Brisbane-based Oventus Medical has opened a new 3D printing facility at the Commonwealth Scientific and Industrial Research Organisation's (CSIRO) Clayton, Victoria campus.
The facility builds on an existing partnership between Oventus and CSIRO, and will see the publicly-traded company produce its O2Vent device, a customisable, 3D-printed titanium mouthguard designed ensure optimal airflow and reduce the effects of snoring for sleep apnoea sufferers.
Oventus has been developing O2Vent for almost three years, and an initial prototype of the O2Vent, which completed successful clinical trials, was 3D-printed using CSIRO's 3D printing facility, Lab22.
According to Dr Keith McLean, research director of CSIRO manufacturing, the collaboration between Australian researchers and industry is paving the way for innovation in 3D design and production processes, as well as the treatment of obstructive sleep apnoea.
"Combining our research team's additive manufacturing experience with the software capabilities of CSIRO's Data61, meant we could create a one-stop in-house process for making personalised mouth pieces that are individualised for each Oventus customer," McLean said in a statement.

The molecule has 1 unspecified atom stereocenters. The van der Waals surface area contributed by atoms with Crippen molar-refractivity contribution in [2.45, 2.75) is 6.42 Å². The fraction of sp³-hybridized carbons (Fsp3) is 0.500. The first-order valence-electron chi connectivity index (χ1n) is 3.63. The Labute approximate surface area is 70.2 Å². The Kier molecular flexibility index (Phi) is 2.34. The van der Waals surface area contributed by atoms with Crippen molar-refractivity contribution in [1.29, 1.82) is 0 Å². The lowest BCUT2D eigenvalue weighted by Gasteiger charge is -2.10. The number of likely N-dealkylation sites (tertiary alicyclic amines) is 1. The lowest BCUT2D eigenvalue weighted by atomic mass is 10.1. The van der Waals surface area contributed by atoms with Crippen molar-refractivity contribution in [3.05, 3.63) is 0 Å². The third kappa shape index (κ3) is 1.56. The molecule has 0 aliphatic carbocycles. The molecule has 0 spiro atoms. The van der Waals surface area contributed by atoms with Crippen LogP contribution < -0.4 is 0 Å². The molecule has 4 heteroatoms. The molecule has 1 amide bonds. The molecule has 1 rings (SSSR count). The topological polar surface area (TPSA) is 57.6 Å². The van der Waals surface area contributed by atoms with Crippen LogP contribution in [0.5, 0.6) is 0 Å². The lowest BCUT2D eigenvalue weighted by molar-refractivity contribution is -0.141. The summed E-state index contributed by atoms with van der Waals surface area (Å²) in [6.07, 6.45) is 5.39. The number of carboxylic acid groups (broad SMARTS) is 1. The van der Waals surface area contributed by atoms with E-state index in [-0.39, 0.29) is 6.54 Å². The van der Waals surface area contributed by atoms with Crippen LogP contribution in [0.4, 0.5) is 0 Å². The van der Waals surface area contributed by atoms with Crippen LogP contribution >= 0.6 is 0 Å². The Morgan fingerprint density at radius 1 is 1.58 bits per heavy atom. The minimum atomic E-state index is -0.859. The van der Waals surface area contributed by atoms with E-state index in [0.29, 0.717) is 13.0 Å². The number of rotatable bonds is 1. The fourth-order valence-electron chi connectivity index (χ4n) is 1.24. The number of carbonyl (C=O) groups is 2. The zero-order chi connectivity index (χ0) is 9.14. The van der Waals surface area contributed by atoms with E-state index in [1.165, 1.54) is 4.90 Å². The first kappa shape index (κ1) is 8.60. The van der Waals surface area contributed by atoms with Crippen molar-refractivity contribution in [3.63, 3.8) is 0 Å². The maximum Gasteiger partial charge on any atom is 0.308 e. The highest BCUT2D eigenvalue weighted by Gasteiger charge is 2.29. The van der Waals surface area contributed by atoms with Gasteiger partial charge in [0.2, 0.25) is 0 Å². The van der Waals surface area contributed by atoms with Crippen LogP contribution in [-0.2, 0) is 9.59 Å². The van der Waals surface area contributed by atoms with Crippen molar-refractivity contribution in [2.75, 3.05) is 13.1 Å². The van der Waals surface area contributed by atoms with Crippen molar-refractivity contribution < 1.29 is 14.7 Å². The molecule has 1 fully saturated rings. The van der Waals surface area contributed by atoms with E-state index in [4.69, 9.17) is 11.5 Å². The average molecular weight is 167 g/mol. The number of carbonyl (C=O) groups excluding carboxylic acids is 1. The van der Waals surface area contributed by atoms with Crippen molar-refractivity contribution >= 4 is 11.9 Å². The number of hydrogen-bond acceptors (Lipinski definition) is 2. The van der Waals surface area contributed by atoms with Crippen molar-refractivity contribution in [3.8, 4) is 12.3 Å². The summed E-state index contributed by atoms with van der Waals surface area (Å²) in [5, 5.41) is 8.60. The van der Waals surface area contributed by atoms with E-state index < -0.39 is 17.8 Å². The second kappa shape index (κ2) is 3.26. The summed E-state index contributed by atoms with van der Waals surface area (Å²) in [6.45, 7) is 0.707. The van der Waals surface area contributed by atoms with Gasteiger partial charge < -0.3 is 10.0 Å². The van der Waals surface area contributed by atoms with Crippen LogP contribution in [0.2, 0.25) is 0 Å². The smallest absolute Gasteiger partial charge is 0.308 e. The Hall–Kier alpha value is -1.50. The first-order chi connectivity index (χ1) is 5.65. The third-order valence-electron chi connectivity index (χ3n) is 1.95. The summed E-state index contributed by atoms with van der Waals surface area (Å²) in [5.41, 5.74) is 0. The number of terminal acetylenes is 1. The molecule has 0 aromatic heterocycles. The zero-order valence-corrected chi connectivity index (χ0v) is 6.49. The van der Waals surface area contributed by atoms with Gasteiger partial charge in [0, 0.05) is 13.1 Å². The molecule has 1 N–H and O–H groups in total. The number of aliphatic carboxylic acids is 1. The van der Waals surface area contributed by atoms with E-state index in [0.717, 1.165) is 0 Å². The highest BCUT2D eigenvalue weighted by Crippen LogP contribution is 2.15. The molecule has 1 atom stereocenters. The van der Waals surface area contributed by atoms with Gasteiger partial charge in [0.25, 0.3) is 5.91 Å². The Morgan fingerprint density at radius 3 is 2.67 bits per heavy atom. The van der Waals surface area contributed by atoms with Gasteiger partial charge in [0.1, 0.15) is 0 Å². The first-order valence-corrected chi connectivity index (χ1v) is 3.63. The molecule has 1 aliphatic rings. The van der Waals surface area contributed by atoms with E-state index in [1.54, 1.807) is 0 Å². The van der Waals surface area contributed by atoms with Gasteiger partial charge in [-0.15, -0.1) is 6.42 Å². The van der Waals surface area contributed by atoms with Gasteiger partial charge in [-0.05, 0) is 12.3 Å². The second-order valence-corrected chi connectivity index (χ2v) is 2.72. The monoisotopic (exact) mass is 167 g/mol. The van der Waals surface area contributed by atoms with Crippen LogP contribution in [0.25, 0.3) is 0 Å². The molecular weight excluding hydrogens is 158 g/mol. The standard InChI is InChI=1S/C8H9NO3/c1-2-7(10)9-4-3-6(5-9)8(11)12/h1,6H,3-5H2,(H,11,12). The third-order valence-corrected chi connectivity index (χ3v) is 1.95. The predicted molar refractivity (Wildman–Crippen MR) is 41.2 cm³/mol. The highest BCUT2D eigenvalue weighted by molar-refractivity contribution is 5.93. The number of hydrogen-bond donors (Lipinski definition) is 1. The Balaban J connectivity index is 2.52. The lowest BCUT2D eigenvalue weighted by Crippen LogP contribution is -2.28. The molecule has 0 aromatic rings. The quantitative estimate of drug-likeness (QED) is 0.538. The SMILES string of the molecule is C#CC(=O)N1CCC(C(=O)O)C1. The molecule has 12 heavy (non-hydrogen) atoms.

"Additionally, we have been able to help Oventus upscale their manufacturing process to allow large volume manufacturing of the devices at the Clayton facility."
Oventus landed on the Australian Securities Exchange in July, following a AU$12 million initial public offering.
At the time, the company said the raised capital will be used to commercialise and distribute its O2Vent device, which received Food and Drug Administration approval in the United States in April this year. Oventus is set to launch into the United States market in early 2017, with the company noting over 37 million people regularly suffer from snoring in the US alone.
CSIRO's Lab22 was previously responsible for helping Melbourne-based medical device company Anatomics 3D-print a titanium sternum and rib impact for a 54-year-old Spanish man.
The patient needed his sternum and a portion of his rib cage replaced due to a chest wall sarcoma, a type of tumour that grows in and around the rib cage. The CSIRO said at the time the patient's surgical team knew the surgery would be difficult due to the complicated geometries involved in the chest cavity, and decided the customisable 3D-printed sternum and rib cage was the best option.
Once the prosthesis was complete it was sent to Spain and implanted into the patient. According to the CSIRO, 12 days after the surgery the patient was discharged and recovered well.